When I need to leave myself a note, I jot it on a sticky note and put it on my laptop. I don’t get a 4X6 frame and hang it up on my wall. Charts are more akin to sticky notes than they are to laminated pamphlets. Freeing yourself from the idea that every inch of it MUST be perfect (that is a backwards B in the word number in the preceding chart), and instead focusing on whether children understand and use it, makes it much easier to ensure that children are engaged in chart making. (As an aside, another child fixed the B shortly after the picture was taken.) If a child draws something to represent an idea on the chart, it does not matter if the drawing makes perfect sense to me, it matters if it makes perfect sense to the children.
Moving forward into the final season of school, we encourage you to pull back the amount you do on charts to make more room for children’s voices. Whether you use small group times during the day or shares at the end of workshop, use the time to teach and reteach skills, mentor organization, and provide scaffolding for the power of a good reminder note.
As always, happy charting!
Kristi and Marjorie
There have been quite a few amazing NCTE reflection posts around the internet, and we here at chartchums would be remiss if we did not add ours in to the mix. There were so many things that made the NCTE convention special, not the least of which was the incredible community of educators we were among.
So much of our profession is about giving. We give time―to planning, to parents, to meetings, to a special lunch date with a kiddo. We give energy―to our students, to our schools, to our runs up and down flights of stairs. We give our hearts―to everyone. There comes a time when you can feel all given out―when you look around and think, “That’s it, I’ve got nothing left.” For Kristi, that was the week before NCTE. She was fighting a cold while trying to meet data deadlines, finishing up long nights of parent teacher conferences, and finalizing overdue writing projects. Kristi felt she had reached a point of tapping out. Going to a conference on literacy seemed about as desirable as sticking hot knives in her eyes.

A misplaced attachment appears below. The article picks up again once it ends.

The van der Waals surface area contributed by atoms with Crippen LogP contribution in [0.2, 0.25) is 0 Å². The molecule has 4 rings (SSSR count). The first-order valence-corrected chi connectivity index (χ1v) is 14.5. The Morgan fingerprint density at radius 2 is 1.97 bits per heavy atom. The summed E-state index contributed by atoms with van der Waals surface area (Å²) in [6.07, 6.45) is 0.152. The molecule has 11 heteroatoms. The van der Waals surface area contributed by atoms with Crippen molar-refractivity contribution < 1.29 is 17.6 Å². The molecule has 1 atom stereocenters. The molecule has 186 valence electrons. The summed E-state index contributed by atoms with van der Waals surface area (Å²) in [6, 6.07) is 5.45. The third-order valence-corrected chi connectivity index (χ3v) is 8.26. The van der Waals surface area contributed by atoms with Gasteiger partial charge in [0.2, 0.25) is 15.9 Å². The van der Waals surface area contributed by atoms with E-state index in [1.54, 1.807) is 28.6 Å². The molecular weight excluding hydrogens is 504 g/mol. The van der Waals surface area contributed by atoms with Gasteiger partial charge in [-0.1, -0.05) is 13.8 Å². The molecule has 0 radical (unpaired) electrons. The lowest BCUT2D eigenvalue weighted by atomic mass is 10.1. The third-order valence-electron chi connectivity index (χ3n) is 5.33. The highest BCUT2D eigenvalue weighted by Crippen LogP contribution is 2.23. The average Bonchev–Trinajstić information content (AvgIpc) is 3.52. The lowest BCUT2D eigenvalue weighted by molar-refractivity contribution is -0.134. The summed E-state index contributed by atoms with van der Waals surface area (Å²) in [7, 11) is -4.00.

Yet, she went. As did so many of you―just as tired, just as empty-feeling.
But here is the thing―every second of NCTE, whether listening to amazing and powerful presentations from people like Kathy Collins and Matt Glover, browsing the booths to see the latest and greatest books, meeting people you fell in love with over twitter (Hi Shawna!!!), falling in love with new people (Hi Katie and Sara!!!!), or seeing friends that fill you with hope and joy (Hi Kristin!!!), NCTE is about filling ourselves up. Filling ourselves up with knowledge, filling ourselves with hope, filling ourselves with joy and energy.
And it is important that we take time to fill ourselves back up, so we can give everything back once again.
Since all of you were not able to attend the conference, we are giving you a summary of our workshop, so you can virtually experience the benefits of NCTE, but as far as the laser light show and ice slide, that you will have to imagine!
The Art of Capturing the Story of Learning Through Teaching Charts – and Changing the Narrative of Children’s Learning in the Process